Sustainably manufactured products are few and far between, the very idea runs contrary to the notion of the relationship between the consumer and manufacturer, a product is manufactured, advertised, sold, used, and then disposed. And in recent times the disposal timeline has shrunk from consumer demand for new, better, bigger products to replace those that are not quite as good as the new models, or perhaps the manufacturer has optimized the warranty period down to one or two years, and that truly is the typical lifespan of the item. Neither of these ways of playing out the consumer manufacturer relationship can be sustainable until both the consumer and the manufacturer have incentives to reuse and recycle consumer products.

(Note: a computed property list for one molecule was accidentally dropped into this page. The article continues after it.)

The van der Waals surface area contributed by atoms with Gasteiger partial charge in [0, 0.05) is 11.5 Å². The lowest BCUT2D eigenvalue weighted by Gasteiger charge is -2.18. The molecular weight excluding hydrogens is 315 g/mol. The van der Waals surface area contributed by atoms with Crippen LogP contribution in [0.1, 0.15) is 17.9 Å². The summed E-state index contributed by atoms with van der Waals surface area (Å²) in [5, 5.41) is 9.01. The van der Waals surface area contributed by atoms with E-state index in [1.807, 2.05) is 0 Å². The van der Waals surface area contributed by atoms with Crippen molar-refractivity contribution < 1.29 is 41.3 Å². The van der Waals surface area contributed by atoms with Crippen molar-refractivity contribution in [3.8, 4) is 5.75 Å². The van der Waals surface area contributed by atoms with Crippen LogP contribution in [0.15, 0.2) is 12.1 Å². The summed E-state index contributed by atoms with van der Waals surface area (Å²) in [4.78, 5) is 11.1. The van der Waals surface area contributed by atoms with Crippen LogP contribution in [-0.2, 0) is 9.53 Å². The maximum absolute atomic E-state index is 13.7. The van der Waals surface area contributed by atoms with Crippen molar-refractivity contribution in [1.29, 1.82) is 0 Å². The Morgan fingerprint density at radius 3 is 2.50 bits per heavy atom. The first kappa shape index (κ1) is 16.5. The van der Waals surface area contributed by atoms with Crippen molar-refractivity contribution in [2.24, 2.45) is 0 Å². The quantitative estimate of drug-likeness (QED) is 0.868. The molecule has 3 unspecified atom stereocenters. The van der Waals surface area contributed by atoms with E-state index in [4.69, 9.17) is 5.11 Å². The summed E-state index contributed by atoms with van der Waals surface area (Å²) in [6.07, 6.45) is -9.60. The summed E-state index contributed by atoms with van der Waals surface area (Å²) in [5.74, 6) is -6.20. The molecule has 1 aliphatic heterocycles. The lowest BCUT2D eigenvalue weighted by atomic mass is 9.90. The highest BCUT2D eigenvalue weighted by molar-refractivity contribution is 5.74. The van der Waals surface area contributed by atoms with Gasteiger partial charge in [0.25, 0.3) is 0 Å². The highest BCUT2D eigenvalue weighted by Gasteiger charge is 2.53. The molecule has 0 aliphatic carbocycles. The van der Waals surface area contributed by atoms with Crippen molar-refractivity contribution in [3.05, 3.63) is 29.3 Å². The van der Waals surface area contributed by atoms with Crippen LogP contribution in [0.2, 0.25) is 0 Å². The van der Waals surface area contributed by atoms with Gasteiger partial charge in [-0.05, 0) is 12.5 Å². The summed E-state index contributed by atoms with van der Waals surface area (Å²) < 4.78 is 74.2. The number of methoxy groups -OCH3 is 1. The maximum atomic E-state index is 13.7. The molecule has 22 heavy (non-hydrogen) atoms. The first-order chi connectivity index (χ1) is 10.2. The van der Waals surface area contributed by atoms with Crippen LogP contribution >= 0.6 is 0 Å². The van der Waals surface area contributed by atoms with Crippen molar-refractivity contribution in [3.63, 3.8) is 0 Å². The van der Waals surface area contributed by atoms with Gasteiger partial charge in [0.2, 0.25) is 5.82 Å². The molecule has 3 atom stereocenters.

Today I read an article in the Edmonton Journal by Allison Lampert of the Montreal Gazette, (18/10/06 – p A19) which states that Dutch laws require manufacturers and importers to take back all consumer products they sell at the end of the products life, which encourages the manufacturer to find a way to reuse the components or materials used in the product.
This seems extreme to us in the West, as we sit in our houses looking at all the disposable items we surround ourselves with, but if we as consumers made conscious decisions to purchase sustainably, despite the immediate cost, our purchases will help make a difference, by supporting industry champions we are talking with our dollars, and in business, that’s what counts.
So next time the sustainable decision feels like a burden, turn it around and be un-burdened by the little difference you can affect in your realm of influence of purchasing.